Excerpts from Arnaldur Indriðason’s The Draining Lake (2004), set in contemporary Iceland and in Cold War Leipzig, East Germany. Socialism is the focus, particularly how the ideal of socialism parted ways with the reality of it in post-war eastern bloc countries. In this, the book reminded me of Doris Lessing’s The Golden Notebook (1962), in its disenchantment with communism.
“At the time, the case wasn’t investigated as a criminal matter. Missing persons generally aren’t, because it isn’t considered significant in this country if people disappear. It could be the climate. Or Icelandic apathy. Perhaps we don’t mind having a high suicide rate.”
“He knew that he was still a socialist and that that would not change, but the version of socialism he had seen in Leipzig was not what he wanted. … ‘They watched us. … We knew that and everyone else knew it. It was called interactive surveillance, another term for spying. People were supposed to come forward of their own accord and report anything that offended their socialist principles.’ … ‘I was deported for not being submissive enough. For not wanting to go the whole hog in the spy network they ran and so poetically described as interactive. … That has nothing to do with socialism. It’s the fear of losing power. Which of course they did in the end.'”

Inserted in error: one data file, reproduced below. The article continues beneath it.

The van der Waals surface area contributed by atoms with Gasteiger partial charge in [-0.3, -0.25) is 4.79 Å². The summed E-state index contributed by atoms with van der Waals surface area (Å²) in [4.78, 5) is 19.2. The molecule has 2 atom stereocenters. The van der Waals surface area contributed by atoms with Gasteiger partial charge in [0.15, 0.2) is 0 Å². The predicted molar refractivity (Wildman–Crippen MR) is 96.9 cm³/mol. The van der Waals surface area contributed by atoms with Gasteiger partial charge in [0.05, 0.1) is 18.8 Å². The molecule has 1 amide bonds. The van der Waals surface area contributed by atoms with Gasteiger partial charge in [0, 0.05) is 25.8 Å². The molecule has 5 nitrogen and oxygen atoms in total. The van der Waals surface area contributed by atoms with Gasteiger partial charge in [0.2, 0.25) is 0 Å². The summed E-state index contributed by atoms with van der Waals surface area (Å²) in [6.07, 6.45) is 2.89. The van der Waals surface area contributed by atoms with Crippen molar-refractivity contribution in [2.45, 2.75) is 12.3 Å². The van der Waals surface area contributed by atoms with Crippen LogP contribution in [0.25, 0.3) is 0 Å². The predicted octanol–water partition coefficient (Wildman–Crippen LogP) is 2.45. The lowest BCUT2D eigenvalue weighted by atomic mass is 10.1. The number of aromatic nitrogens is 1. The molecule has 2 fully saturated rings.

“‘It was such a shock. … The whole system. We witnessed absolute dictatorship by the party, fear and repression. … I always felt that the socialism they practiced in East Germany was a kind of sequel to Nazism. This time they were under the Russian heel, of course, but I pretty quickly got the feeling that socialism in East Germany was essentially just another kind of Nazism.”
“‘I don’t think it’s dead. … I think it’s very much alive, but in a different way from what we may have imagined. It’s socialism that makes it bearable for us to live under capitalism.’
“‘You’re still a socialist?’
“‘I always have been. … Socialism bears no relation to the blatant inhumanity that Stalin turned it into or the ridiculous dictatorships that developed across Eastern Europe.'”
“They fell silent, all thinking in their separate ways that the case was beyond their understanding. They were more accustomed to dealing aith simple, Icelandic crimes without mysterious devices or trade attachés who weren’t trade attachés, without foreign embassies or the Cold War, just Icelandic reality: local, uneventful, mundane and infinitely far removed from the battle zones of the world.”